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Re: Re: Re: Assignment problem
*To*: mathgroup at smc.vnet.net
*Subject*: [mg86429] Re: [mg86383] Re: [mg86362] Re: Assignment problem
*From*: Andrzej Kozlowski <akoz at mimuw.edu.pl>
*Date*: Tue, 11 Mar 2008 02:58:15 -0500 (EST)
*References*: <fqo8o1$suo$1@smc.vnet.net> <fqqs3b$kf5$1@smc.vnet.net> <200803100702.CAA24648@smc.vnet.net>
On 10 Mar 2008, at 08:02, danl at wolfram.com wrote:
>> Helen Read wrote:
>>> Albert Retey wrote:
>>>> Note that usually using a Do-Loop is the better choice in
>>>> Mathematica:
>>>
>>> (as compared with a For loop).
>>>
>>> This is the second post I've seen today that says that Do loops are
>>> better than For loops in Mathematica. What is better about them
>>> (aside
>>> from slightly simpler syntax)?
>>
>> If it were up to me, I would ban the For construct from the
>> Mathematica
>> language. We wouldn't loose anything by eliminating For.
>
> "We" is a bit too general. Me, I'd lose a lot.
>
>
>> 1. It is completely redundant.[...]
>> 2. When newcomers to the language want a looping construct, the
>> first
>> thing they search for is "for", because this is what they are
>> familiar
>> with from other languages. This results in abominations like this:
>>
>> l = {};
>> For[i = 1, i <= 10, i++,
>> AppendTo[l, f[i]];
>> ]
>> [...]
>> 3. For[] usually results in slow code, mainly because assignment (and
>> changing the values of variables) is slow in Mathematica.[...]
>> 4. Using For[] is error-prone.
>>
>> When using For[], one is forced to create an otherwise useless global
>> variable, "i".[...]
>> Another possiblity of error is to just run the For[] loop without the
>> initialization l = {}, which will create unexpected results with no
>> error or warning message.
>>
>> 5. Once a newcomer has found For[], s/he might just stick to it,
>> thinking that it is "the main looping construct".[...]
>
> All of these are good points: they indicate ways in which For[] is
> often
> used to disadvantage.
>
>
>> I think that For[] is completely useless for experienced users (in
>> the
>> sense that its absence would not make a difference), but it can cause
>> considerable damage when newbies start using it. I don't
>> understand at
>> all why it was included in the language.[...]
>
> If it were to go away, believe me, I would miss it.
>
>
>> Maybe it was just a marketing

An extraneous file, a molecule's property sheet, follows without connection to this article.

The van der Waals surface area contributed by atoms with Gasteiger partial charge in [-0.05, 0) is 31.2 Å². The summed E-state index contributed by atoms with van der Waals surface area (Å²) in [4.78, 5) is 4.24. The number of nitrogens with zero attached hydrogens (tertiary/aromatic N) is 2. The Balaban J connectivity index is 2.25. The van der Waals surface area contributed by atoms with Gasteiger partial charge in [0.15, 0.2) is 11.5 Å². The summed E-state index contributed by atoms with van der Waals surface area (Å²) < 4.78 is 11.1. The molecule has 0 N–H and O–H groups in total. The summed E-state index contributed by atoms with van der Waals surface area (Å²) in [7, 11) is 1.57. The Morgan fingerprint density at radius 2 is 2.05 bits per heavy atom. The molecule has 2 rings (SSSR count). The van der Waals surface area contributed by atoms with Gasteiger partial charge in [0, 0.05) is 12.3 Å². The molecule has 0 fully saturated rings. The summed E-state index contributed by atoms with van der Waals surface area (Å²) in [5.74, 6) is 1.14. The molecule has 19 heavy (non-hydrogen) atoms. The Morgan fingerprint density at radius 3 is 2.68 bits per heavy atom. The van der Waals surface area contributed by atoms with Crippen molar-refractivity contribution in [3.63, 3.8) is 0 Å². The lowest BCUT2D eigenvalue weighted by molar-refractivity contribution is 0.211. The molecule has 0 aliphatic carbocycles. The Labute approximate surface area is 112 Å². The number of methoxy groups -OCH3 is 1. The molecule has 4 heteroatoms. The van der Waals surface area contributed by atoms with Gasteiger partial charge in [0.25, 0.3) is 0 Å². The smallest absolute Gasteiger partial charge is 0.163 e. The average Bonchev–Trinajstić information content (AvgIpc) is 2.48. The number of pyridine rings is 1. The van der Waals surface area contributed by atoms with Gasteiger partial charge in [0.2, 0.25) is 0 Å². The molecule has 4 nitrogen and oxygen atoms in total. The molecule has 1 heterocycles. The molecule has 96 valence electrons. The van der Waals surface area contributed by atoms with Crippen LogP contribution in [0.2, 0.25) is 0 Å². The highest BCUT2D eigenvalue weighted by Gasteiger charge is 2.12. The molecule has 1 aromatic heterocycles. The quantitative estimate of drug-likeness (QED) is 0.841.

>> decision, so those coming from other languages will feel more at
>> home,
>> and Mathematica can be advertised as a multiparadigm programming
>> system
>> (which it is even without For!). I don't think that a C programmer
>> who
>> is transliterating from C to Mathematica will feel at home in
>> Mathematica ...
>>
>> Note that I am *not* arguing against the use of a procedural style in
>> Mathematica. In fact, a procedural approach is the best solution to
>> *certain* problems. But when newbies find For[] they tend to not
>> look
>> further and not learn the style of programming which makes
>> Mathematica
>> really effective. For[] also brings out most of the disadvantages of
>> using a procedural style in Mathematica: bad performance because of
>> constantly changing variables; too much verbosity and a too "low-
>> level"
>> approach to problems; and leaking of temporary variables into the
>> global
>> namespace (because of the way scoping works in Mathematica).
>
> There are procedural constructs for which For[] just seems well
> suited to
> handle. At least that's how it seems to arise in code I write. This
> might
> be from a C-and-related background, I'm not sure. I doubt there is a
> "one
> size fits all" approach to procedural programming, so maybe it's a
> construct that suits some individual styles and not others.
>
> I guess I should make full disclosure so I will mention that I have
> even
> used Goto/Label in Mathematica. Not often; five times in 16+ years.
> But
> that's probably five more times than virtually everyone else.
>
> Daniel Lichtblau
> Wolfram Research
>
I have seen many cases of your using the For loop but I think in all
cases it was within code that used Compile. Using For with Compile
makes the main objection to it (poor performance) irrelevant so then
it all becomes a matter of taste.
I suppose that is also the case with Goto/Label but I confess I have
never used it and can only remember one case of someone doing so. That
person by the way was the great mathematician and economist, Nobel
Prize winner and hero of a well known film, John Nash. I am not sure
what that tells us about this issue, except that indeed it does not
seem to be the case that "one size fits all".
Andrzej Kozlowski
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